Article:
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IBM gains but PepsiCo loses respect in poll

A sign marks the entrance to IBM Corporate

A sign marks the entrance to IBM Corporate Headquarters in Armonk. (March 20, 2009) Photo Credit: Getty Images

An Armonk computer giant is plugged in, but a Purchase beverage maker has lost some fizz, according to a survey of money managers asked how much they respect the world's largest publicly traded companies.

IBM ranked as the second-most-respected company, according to the Barron's survey, with 47 percent of respondents calling it "highly respected" and only 1 percent saying they don't respect it.

The computer and digital services giant climbed from the No. 4 spot in 2011, trading places with online retailer, now occupying fourth place.

The story wasn't so bubbly for PepsiCo. The soft drink maker tumbled from No. 9 to No. 30 on the list.

Respondents were asked to consider a company's management and business strategy, along with corporate ethics, product innovation and quantitative factors like revenue growth and stock performance.

Barron's attributed Pepsi's slide to sluggish profit growth and executives' opposition to calls by investors to split off the snack unit, maker of Lay's and Tostitos brand chips, into a separate company.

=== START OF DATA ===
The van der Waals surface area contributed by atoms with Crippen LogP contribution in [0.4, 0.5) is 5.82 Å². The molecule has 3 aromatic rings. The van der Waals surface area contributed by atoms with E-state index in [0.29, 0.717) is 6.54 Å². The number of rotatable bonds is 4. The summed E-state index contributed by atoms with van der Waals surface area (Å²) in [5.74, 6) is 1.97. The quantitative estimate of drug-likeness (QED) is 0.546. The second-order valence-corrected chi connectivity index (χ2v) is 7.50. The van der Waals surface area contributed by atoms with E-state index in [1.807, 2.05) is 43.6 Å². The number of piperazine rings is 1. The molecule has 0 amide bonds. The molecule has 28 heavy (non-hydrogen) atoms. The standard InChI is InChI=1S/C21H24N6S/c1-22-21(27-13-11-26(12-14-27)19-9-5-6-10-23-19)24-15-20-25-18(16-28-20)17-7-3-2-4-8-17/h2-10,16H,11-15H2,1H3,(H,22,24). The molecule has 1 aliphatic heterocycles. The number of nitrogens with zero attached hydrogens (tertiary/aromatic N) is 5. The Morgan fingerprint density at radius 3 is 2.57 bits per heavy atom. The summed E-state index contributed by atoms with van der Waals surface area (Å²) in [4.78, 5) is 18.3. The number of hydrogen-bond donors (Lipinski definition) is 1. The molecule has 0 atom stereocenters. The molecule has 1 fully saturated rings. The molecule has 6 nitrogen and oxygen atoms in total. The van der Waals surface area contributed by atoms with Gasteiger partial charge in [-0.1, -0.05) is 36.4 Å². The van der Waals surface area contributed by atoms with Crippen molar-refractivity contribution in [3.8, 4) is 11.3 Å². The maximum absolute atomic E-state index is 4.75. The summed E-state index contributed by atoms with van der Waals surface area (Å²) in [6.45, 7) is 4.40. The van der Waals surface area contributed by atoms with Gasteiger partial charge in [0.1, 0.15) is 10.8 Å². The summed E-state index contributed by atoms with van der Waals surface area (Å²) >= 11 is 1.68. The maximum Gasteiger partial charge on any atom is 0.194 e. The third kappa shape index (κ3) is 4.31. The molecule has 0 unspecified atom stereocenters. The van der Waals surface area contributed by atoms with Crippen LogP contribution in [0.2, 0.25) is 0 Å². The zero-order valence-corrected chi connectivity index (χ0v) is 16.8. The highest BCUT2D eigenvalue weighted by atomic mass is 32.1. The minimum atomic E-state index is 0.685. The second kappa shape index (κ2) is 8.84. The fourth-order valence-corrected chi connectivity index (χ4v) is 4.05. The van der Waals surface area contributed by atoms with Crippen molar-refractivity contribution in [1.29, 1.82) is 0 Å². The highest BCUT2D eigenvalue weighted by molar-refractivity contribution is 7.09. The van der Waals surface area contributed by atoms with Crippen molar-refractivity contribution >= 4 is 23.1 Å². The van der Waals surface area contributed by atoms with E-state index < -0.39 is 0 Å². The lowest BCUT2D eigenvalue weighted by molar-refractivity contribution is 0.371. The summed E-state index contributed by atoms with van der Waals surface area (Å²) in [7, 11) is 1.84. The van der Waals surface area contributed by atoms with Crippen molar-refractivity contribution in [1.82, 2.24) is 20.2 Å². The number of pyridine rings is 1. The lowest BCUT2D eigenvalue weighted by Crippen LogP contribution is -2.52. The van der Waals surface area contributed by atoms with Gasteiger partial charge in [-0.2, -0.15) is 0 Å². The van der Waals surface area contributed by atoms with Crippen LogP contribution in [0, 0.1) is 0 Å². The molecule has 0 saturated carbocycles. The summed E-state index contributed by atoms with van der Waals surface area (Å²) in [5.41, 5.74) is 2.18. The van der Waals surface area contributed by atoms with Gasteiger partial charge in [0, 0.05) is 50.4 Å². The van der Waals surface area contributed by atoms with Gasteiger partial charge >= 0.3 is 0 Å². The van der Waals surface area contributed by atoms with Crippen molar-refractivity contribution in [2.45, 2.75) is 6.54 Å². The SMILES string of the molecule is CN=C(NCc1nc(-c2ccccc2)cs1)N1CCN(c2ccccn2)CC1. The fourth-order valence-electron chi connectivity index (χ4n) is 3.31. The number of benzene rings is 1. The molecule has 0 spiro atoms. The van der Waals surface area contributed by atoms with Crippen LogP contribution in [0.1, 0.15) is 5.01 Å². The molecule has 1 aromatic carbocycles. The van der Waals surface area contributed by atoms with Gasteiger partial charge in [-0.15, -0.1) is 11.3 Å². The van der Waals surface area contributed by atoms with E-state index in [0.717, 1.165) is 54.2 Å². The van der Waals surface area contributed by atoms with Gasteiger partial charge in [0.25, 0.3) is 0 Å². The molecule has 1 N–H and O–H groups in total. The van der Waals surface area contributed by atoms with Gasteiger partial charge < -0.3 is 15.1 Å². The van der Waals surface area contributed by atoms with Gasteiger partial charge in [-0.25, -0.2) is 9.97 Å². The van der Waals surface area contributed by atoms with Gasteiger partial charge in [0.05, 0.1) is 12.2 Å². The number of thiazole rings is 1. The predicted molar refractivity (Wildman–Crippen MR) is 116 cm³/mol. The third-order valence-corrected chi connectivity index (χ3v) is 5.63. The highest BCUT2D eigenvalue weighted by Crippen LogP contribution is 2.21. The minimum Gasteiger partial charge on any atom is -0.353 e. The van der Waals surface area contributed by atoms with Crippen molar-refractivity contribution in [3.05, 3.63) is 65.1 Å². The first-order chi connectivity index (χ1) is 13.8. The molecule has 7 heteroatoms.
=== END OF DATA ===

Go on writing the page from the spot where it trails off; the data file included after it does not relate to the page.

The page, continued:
Rival Coca-Cola weighed in at No. 8, the same spot as in 2011.

Which company is the most respected? It was Apple in a rout, with 71 percent of respondents saying they respect the company highly and only 3 percent saying they don't respect the maker of iconic products like the iPhone, iPad and MacBook Air.

Rounding out the top 10 were: McDonald's, Caterpillar, 3M, United Parcel Service, Nestle and Intel.

Gazprom, the Russian energy company, ranked as the least respected company, with 45 percent of the money managers saying they don't respect the company.

The bottom of the list was dominated by Russian and Chinese companies "that bear the taint of their countries' perceived untrustworthiness in business dealings," Barron's said.

Also near the bottom were U.S. companies like Citigroup and Bank of America, whose reputations were tarnished in the credit crisis.

Efforts to get comment from PepsiCo and IBM were not immediately successful.

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